The chances of someone else sharing the observation of a rare bird also depends on many factors. Sibley mentions that the person finding a rarity first needs to recognize that it is indeed a rarity, and then needs to communicate that information. Sometimes a nonbirder finds a rarity. For them, they may not know who to phone or email and sometimes it may not be easy to get someone’s attention. We all have busy lives and not everyone is knowledge enough to check out a rarity or will have the time to do so. Once upon a time, as a budding watcher, I spent two days on the phone to report and ultimately show a seasoned birder a rare colony of Burrowing Owls I, yes, stumbled upon. Suffice to say, the original person finding a waif in waiting may have to be persistent. Once, yours truly, also the early years, positively saw a Sedge Wren in southwestern Oregon. A couple of birders later gave token chases but it was too late. I should have been persistent, but I did not push it. Today, Sedge Wrens visit Oregon occasionally. My early record is dust. A late relative used to tell a story of seeing a Northern Cardinal in her fair city of Central Point, also in southwestern Oregon. The more this person told the story the more my eyes rolled back into my head. Eventually, retellings got frequent enough that I just nodded and hid the glaze frosting over my bored eyes. I, nor Linda, ever dared express doubt of the local Northern Cardinal. As with most things, the sage observer knew she was right.
News flash. In the winter in 2008, a female Northern Cardinal frequented the feeding station of a resident in the very same fair city of Central Point, just a few miles from my headquarters. Many see the bird and its photograph is widely distributed. I got there too late. Naturally. It was not a lifer, but it could have been a county bird, a new species for my state list if I kept one and it would have been a year bird since I had not been out of the state for an unbelievable 12 months. Linda and I are red-faced. However, doubt casts a shadow on the observation. Was this an escaped individual, just as those previously reported from the state in 1930 and in the 60’s? There is no definitive answer. Regardless of origin, unusual birds, when someone luckily observes them, should share the information, not just so others might see it, but to add knowledge about the species. With global warming coming on strong, it seems inevitable that southern species, including Northern Cardinals, are bound to show up frequently in northern locations.
When those wayward waifs do make their way to unchartered territory, will we see them? One foggy and cold Sunday morning a televised PBS program explained that as a person ages, many things can go wrong in the sight department. Not only do our eyes get worse, our brain may misinterpret the information our tired orbs take in. One interesting factoid is that immediately after cataract surgery, people usually see bluer and less yellow in their field of vision. I told Linda, soon to have cataract surgery, seeing a Mountain Bluebird may be impossible. The good news, the brain eventually corrects for the color aberration so that the viewer looking through the new lens sees objects as they are normally colored. A goldfinch will not seem greenish and once again, Mountain Bluebirds will appear.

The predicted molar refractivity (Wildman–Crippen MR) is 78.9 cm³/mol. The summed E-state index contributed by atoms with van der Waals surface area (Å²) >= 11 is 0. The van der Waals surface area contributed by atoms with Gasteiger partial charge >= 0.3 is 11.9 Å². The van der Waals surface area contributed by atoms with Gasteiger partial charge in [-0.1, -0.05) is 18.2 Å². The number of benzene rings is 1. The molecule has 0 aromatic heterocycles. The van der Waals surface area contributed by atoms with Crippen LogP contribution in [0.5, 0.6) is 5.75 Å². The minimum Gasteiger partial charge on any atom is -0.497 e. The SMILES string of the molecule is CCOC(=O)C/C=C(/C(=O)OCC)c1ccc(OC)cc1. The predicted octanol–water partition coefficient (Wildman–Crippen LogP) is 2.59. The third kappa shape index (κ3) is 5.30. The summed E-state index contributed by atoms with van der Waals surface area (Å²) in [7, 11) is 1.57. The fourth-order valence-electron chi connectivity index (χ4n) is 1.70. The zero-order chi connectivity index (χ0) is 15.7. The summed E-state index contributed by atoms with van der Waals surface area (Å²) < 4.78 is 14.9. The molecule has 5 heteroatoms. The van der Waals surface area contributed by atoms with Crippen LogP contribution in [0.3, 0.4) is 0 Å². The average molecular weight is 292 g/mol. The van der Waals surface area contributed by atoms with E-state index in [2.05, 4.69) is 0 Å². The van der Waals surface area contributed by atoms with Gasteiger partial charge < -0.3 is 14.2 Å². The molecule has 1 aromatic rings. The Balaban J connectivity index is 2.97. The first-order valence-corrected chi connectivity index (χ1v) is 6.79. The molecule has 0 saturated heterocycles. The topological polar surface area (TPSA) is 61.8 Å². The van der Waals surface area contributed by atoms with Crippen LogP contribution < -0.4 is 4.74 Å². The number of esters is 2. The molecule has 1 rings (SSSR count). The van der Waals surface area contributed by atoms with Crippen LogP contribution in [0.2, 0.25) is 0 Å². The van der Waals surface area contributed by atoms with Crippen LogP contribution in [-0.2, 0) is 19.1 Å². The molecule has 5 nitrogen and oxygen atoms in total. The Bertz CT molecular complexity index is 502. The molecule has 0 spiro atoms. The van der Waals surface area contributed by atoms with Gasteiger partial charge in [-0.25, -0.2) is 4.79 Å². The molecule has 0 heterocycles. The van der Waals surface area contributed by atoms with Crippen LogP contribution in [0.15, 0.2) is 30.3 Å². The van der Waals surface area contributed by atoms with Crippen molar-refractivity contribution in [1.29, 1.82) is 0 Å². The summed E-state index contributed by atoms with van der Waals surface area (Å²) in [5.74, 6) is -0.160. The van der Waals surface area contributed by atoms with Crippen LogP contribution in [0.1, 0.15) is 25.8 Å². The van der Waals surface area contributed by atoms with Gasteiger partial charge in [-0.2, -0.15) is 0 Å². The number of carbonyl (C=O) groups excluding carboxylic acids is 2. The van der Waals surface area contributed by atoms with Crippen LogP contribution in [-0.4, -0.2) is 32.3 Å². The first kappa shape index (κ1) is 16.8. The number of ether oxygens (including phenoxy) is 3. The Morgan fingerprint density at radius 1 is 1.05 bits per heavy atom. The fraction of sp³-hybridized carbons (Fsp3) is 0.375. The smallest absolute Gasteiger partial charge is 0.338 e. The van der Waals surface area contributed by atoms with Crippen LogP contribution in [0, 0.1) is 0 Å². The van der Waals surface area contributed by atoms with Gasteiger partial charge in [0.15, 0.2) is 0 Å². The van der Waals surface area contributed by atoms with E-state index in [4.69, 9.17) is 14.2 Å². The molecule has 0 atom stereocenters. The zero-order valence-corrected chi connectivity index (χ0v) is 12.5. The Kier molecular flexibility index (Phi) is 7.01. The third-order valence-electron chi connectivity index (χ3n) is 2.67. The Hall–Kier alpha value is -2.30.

The PBS TV-program also related that, with practice, old brains are capable to conditioning to avoid some pitfalls associated with age. Not focusing on what really needs scrutinized is one such consequence. What? An unidentified bird that we are agonizing over suddenly flies into a flock of similar but different birds. Alternatively, we are watching the mystery bird and a different bird flies in our field of view. Maintaining vigil on the target is important, but it is hard to avoid wondering about the other birds, the one that flew past or the flock the unidentified joined. That happens sometimes to the inexperienced, usually younger birder. Huh? Who said getting older might bring back a second childhood? The old farts, even though they know better, take on habits of the newer generation of birders, the new farts. Stacked on decades of wind and rain, aka, aging often causes us to look at and worry about things that are not necessarily central to our goal. For example, we see a strange gull; it flies into a flock of other gulls. For some reason, we, us older people, the wrinkly ones, begin to focus on the other birds, what is in the background and the gray matter even strays into non-bird thoughts such as where they left their reading glasses. Not to fret. We, yours truly and other Medicare candidates, might be able to teach our brain to work on that mystery gull only by dampening our thoughts about the other birds and the missing glasses. Of course, that does not mean we know the identity of the mystery gull. That is a completely different story that even PBS may never tackle.
In the meantime, my tired eyes failed to notice anything memorable. Fall passed uneventfully in Oregon. A one-day wonder Emperor Goose and a Jack Snipe caught my eye as I watched an internet birder site discuss a Pyrrhuloxia showing for weeks if not months in Peoria, a hamlet on the Willamette River. Wait. JACK SNIPE! Holy shorebird! It did not hang around either as far as anyone knows, but the brief sighting was good enough to get in PEEPS, ABA’s email alert of rarer birds.